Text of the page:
"Deciding whether and how to protect system data from public disclosure and legal discovery involves balancing the public’s need and uses for the information with provider concerns about the legal consequences of making information public," the NASHP report says.
"Several strategies for protecting mandatory reporting system data are available, should policy-makers decide that such protections are needed. System design features, such as de-identifying data and receiving reports anonymously, may reduce the need for legal protections by making it difficult to link specific incidents to individuals or institutions. This approach may make it more difficult for state officials to conduct important follow-up activities to ensure compliance with reporting requirements," according to the report.
The academy says that exempting mandatory reporting system data from public disclosure laws provides limited protection, while combining public disclosure exemptions with other statutory protections is a useful strategy for strengthening their effectiveness for protecting data.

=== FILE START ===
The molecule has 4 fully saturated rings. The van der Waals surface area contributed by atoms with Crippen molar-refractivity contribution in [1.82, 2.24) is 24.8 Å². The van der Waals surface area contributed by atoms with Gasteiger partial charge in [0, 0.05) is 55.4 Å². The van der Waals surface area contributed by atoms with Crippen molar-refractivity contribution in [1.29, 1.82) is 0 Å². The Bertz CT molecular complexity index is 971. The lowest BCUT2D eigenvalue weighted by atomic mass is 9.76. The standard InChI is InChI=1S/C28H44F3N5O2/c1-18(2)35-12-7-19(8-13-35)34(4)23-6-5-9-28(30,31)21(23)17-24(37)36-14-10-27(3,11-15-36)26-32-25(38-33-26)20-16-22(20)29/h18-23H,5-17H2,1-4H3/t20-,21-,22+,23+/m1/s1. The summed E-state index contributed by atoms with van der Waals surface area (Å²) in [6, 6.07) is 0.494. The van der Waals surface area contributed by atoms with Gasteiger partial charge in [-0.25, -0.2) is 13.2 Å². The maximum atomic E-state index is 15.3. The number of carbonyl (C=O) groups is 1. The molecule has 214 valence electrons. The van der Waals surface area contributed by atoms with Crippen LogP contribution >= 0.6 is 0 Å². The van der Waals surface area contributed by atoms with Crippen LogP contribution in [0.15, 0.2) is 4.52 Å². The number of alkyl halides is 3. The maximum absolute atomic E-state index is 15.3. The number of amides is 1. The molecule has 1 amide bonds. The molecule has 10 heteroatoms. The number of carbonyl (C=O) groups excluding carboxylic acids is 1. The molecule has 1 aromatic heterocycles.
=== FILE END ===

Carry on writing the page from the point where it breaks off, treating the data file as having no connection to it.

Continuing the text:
Strong protections needed
"Special confidentiality statutes and statutory peer review protections may provide the strongest protections from disclosure for mandatory reporting system data if their statutory language is explicit, expressing a clear legislative intent that the information not be disclosed," according to the report.
The academy report adds that while each strategy has strengths and weaknesses, they all are helped when their language explicitly references reporting system data, they are used in combination, and each references the other, making it clear that reporting system data are protected by each of them.
Ms. Rosenthal says that while some federal guidance in terms of definitions could be helpful, this issue needs a state-by-state resolution because states vary in terms of peer review and licensing.
"States are looking for federal leadership, but want the ability to adapt what comes out," Ms. Rosenthal adds. Meanwhile, NASHP will continue helping states share information on specifics and developing best-practices models.
[Contact Ms. Rosenthal at (207) 874-6524.]